Although 97% of unsafe abortions occur in developing countries, developed countries that restrict access to abortions have caused unintended harm. In Poland, for example, doctors who fear persecution have hesitated to administer cancer treatments during pregnancy or remove a fetus after a pregnant person’s water broke early in pregnancy, before the fetus became viable. In the US, restrictive abortion laws in some states, such as Texas, have complicated the care of miscarriages and high-risk pregnancies, endangering the lives of pregnant people.
However, Americans who are in favor of overturning Roe are primarily concerned about fetal damage. Regardless of whether the fetus is considered a person or not, the fetus may have an interest in avoiding pain. Late in pregnancy, some ethicists think that human care for pregnant people should include the reduction of fetal pain, regardless of whether a pregnancy continues. Neuroscience teaches that the human ability to experience feeling or sensation requires consciousness, which develops between 24 and 28 weeks of pregnancy.
Justice, a final principle of bioethics, requires that similar cases be treated in the same way. If the pregnant person and fetus are moral equals, many argue that it would be unfair to kill the fetus except in self-defense, if the fetus threatens the pregnant person’s life. Others believe that even in self-defense, the termination of the fetus’ life is wrong because a fetus is not morally responsible for any threat it poses.
Yet advocates of abortion point out that even if abortion leads to the death of an innocent person, it is not its purpose. If the ethics of an action are judged by its goals, abortion can be justified in cases where it achieves an ethical goal, such as saving a woman’s life or a family’s ability to care for their current children, to protect. Defenders of abortion also argue that even though the fetus has a right to life, a person does not have a right to everything they need to stay alive. For example, having a right to life does not imply a right to threaten another’s health or life, or to challenge another’s life plans and goals.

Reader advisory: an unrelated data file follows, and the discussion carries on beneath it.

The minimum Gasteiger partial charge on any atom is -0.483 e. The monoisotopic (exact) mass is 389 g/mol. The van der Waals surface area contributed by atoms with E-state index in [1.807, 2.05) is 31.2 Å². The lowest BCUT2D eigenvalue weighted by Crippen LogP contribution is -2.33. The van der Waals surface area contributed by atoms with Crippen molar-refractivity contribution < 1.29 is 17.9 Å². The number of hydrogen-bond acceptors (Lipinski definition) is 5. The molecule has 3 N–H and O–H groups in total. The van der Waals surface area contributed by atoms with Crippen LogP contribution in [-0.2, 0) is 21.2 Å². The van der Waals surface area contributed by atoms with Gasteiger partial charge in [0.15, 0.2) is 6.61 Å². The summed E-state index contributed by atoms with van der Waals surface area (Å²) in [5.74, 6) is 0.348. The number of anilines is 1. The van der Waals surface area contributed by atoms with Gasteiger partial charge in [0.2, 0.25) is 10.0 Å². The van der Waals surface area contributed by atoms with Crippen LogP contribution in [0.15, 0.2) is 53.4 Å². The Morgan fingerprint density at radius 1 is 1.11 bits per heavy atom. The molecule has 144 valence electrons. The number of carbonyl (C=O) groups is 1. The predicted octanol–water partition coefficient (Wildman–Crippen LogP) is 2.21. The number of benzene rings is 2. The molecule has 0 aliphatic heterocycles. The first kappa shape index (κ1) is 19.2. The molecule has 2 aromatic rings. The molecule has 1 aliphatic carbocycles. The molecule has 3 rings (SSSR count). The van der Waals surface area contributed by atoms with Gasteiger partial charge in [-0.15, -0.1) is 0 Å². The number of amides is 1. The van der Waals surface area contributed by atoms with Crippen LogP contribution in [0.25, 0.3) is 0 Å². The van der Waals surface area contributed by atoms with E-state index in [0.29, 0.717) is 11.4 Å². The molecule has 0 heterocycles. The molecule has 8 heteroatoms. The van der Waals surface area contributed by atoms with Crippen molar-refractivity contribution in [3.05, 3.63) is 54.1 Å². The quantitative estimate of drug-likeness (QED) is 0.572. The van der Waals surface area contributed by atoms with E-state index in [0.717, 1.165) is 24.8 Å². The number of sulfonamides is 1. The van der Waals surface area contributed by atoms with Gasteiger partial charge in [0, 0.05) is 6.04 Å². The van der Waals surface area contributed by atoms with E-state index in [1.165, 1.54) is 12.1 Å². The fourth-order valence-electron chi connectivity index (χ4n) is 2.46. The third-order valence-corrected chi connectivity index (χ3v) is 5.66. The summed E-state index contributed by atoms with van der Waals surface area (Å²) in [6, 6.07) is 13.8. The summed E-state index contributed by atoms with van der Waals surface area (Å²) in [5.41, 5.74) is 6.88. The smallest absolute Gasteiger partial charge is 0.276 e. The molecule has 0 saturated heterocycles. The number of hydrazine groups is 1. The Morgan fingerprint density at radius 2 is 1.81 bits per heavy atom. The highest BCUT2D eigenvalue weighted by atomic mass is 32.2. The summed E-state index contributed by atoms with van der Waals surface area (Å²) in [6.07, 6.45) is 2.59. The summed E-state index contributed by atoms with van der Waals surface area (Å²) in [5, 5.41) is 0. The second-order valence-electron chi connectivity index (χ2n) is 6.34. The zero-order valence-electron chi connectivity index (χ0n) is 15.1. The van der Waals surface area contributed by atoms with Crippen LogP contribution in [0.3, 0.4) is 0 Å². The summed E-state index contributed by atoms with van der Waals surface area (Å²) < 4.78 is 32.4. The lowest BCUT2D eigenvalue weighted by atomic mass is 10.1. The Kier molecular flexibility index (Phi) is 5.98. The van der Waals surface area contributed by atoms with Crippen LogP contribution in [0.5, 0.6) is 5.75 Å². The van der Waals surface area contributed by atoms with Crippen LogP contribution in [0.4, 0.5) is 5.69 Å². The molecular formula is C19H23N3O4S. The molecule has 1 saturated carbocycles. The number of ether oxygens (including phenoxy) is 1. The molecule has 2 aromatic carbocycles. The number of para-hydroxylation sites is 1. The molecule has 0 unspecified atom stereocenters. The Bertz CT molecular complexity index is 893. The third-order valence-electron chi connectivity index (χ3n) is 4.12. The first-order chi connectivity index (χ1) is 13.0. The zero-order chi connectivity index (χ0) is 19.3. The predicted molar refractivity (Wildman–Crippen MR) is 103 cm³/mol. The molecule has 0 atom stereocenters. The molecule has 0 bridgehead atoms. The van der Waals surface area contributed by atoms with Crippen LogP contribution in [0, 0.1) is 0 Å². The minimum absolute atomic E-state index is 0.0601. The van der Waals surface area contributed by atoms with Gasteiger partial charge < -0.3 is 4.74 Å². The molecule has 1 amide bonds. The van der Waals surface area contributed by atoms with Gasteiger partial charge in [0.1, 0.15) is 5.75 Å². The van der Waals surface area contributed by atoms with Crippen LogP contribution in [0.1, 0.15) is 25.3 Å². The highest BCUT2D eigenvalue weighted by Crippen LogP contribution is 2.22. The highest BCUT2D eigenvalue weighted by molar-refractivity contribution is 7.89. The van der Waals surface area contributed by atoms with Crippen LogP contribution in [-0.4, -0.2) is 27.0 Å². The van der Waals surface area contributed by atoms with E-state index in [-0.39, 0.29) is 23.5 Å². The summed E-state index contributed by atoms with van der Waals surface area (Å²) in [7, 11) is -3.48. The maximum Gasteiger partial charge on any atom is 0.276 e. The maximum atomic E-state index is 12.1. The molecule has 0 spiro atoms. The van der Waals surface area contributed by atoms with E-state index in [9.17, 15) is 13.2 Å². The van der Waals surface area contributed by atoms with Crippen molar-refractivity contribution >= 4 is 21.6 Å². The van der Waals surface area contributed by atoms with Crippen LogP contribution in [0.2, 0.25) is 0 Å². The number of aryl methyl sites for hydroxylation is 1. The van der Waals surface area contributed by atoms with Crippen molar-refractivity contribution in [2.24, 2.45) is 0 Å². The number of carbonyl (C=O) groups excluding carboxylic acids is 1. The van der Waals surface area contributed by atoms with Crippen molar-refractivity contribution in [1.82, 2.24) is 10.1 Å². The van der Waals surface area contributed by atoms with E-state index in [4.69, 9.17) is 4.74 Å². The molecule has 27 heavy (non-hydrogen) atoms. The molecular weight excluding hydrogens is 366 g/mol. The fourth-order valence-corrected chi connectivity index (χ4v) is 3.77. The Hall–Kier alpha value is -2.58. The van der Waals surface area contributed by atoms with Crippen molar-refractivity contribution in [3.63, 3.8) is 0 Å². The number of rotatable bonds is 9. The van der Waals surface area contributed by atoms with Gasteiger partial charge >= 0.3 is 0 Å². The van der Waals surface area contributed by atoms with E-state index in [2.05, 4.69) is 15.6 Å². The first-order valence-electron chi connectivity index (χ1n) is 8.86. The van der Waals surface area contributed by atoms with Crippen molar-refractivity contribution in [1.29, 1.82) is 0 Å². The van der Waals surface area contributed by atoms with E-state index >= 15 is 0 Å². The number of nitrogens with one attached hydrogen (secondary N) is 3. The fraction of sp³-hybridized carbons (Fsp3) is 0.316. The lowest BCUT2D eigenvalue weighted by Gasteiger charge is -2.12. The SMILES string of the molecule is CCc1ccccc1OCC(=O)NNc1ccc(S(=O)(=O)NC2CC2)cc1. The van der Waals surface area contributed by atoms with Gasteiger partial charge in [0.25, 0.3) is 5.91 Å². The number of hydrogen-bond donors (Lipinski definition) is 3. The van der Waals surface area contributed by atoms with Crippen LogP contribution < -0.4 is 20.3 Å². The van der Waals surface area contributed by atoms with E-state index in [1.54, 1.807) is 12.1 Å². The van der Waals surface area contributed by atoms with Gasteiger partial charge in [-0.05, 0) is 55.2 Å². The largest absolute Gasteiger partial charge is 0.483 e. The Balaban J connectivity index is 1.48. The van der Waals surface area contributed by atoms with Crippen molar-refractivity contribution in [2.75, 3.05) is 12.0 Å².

Justice is also about the fair distribution of benefits and burdens. Among rich countries, the US has the highest mortality rate associated with pregnancy and childbirth. Without legal protection for abortion, pregnancy and childbirth can become even more risky for Americans. Studies show that women are more likely to die while pregnant or shortly thereafter in states with the most restrictive abortion policies.
Minority groups may have the most to lose if the right to choose abortion is not upheld because they use an excessive proportion of abortion services. In Mississippi, for example, people of color represent 44% of the population, but 81% of those who receive abortions. Other states follow a similar pattern, which has led some health activists to conclude that “abortion restrictions are racist.”
Other marginalized groups, including low-income families, may also be hit hard by abortion restrictions because abortions are expected to become more expensive.
Putting politics aside, abortion raises profound ethical questions that remain uncertain, leaving courts to settle using the blunt instrument of law. In this sense, abortion begins as a moral argument and ends as a legal argument, in the words of the jurist and ethicist Katherine Watson.
Stopping legal controversies surrounding abortion will reach moral consensus. In short, articulating our own moral views and understanding those of others can bring all sides closer to a principled compromise.